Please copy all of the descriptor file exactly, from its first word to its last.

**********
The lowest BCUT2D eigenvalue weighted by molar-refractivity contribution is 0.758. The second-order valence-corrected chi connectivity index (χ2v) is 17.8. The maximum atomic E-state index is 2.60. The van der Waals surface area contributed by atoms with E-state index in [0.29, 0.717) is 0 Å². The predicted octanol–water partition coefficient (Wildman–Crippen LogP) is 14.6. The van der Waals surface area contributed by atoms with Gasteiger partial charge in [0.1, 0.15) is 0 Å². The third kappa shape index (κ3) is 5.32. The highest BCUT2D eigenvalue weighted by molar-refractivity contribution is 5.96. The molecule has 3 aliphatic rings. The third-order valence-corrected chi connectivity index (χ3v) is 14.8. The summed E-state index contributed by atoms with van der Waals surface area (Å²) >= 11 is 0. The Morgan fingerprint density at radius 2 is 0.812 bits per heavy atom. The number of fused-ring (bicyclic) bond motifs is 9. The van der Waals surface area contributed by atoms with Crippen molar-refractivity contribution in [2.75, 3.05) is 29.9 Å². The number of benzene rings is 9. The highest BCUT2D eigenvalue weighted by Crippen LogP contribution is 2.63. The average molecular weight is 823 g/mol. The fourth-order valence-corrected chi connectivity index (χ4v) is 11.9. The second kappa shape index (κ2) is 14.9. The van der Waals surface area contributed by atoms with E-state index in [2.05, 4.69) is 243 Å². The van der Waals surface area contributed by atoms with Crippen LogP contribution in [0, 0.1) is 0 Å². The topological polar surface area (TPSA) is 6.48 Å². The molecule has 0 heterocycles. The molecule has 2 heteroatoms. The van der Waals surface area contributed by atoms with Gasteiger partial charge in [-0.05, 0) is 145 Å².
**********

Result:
The lowest BCUT2D eigenvalue weighted by molar-refractivity contribution is 0.758. The second-order valence-corrected chi connectivity index (χ2v) is 17.8. The maximum atomic E-state index is 2.60. The van der Waals surface area contributed by atoms with E-state index in [0.29, 0.717) is 0 Å². The predicted octanol–water partition coefficient (Wildman–Crippen LogP) is 14.6. The van der Waals surface area contributed by atoms with Gasteiger partial charge in [0.1, 0.15) is 0 Å². The third kappa shape index (κ3) is 5.32. The highest BCUT2D eigenvalue weighted by molar-refractivity contribution is 5.96. The molecule has 3 aliphatic rings. The third-order valence-corrected chi connectivity index (χ3v) is 14.8. The summed E-state index contributed by atoms with van der Waals surface area (Å²) >= 11 is 0. The Morgan fingerprint density at radius 2 is 0.812 bits per heavy atom. The number of fused-ring (bicyclic) bond motifs is 9. The van der Waals surface area contributed by atoms with Crippen molar-refractivity contribution in [2.75, 3.05) is 29.9 Å². The number of benzene rings is 9. The highest BCUT2D eigenvalue weighted by Crippen LogP contribution is 2.63. The average molecular weight is 823 g/mol. The fourth-order valence-corrected chi connectivity index (χ4v) is 11.9. The second kappa shape index (κ2) is 14.9. The van der Waals surface area contributed by atoms with E-state index in [2.05, 4.69) is 243 Å². The van der Waals surface area contributed by atoms with Crippen LogP contribution in [0, 0.1) is 0 Å². The topological polar surface area (TPSA) is 6.48 Å². The molecule has 0 heterocycles. The molecule has 2 heteroatoms. The van der Waals surface area contributed by atoms with Gasteiger partial charge in [-0.05, 0) is 145 Å².